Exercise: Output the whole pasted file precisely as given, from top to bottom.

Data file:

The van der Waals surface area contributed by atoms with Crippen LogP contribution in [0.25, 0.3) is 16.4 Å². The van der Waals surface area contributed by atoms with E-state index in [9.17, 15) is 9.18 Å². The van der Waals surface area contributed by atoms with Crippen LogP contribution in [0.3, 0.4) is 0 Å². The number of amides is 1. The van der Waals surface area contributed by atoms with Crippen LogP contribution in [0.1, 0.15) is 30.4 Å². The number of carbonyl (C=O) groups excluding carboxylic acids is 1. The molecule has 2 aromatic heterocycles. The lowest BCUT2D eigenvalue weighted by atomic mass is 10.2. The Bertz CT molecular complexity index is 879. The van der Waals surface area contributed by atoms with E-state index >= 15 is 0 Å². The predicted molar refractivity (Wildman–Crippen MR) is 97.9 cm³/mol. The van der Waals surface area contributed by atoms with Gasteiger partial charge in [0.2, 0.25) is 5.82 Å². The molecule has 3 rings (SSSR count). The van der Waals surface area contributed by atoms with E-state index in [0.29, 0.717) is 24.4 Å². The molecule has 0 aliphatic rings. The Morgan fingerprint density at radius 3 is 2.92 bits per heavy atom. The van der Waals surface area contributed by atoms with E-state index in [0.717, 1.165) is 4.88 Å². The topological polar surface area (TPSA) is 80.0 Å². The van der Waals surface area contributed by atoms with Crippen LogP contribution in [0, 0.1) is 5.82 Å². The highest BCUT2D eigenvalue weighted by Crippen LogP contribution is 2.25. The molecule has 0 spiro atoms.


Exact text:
The van der Waals surface area contributed by atoms with Crippen LogP contribution in [0.25, 0.3) is 16.4 Å². The van der Waals surface area contributed by atoms with E-state index in [9.17, 15) is 9.18 Å². The van der Waals surface area contributed by atoms with Crippen LogP contribution in [0.3, 0.4) is 0 Å². The number of amides is 1. The van der Waals surface area contributed by atoms with Crippen LogP contribution in [0.1, 0.15) is 30.4 Å². The number of carbonyl (C=O) groups excluding carboxylic acids is 1. The molecule has 2 aromatic heterocycles. The lowest BCUT2D eigenvalue weighted by atomic mass is 10.2. The Bertz CT molecular complexity index is 879. The van der Waals surface area contributed by atoms with E-state index >= 15 is 0 Å². The predicted molar refractivity (Wildman–Crippen MR) is 97.9 cm³/mol. The van der Waals surface area contributed by atoms with Gasteiger partial charge in [0.2, 0.25) is 5.82 Å². The molecule has 3 rings (SSSR count). The van der Waals surface area contributed by atoms with E-state index in [0.29, 0.717) is 24.4 Å². The molecule has 0 aliphatic rings. The Morgan fingerprint density at radius 3 is 2.92 bits per heavy atom. The van der Waals surface area contributed by atoms with E-state index in [0.717, 1.165) is 4.88 Å². The topological polar surface area (TPSA) is 80.0 Å². The van der Waals surface area contributed by atoms with Crippen LogP contribution in [0, 0.1) is 5.82 Å². The highest BCUT2D eigenvalue weighted by Crippen LogP contribution is 2.25. The molecule has 0 spiro atoms.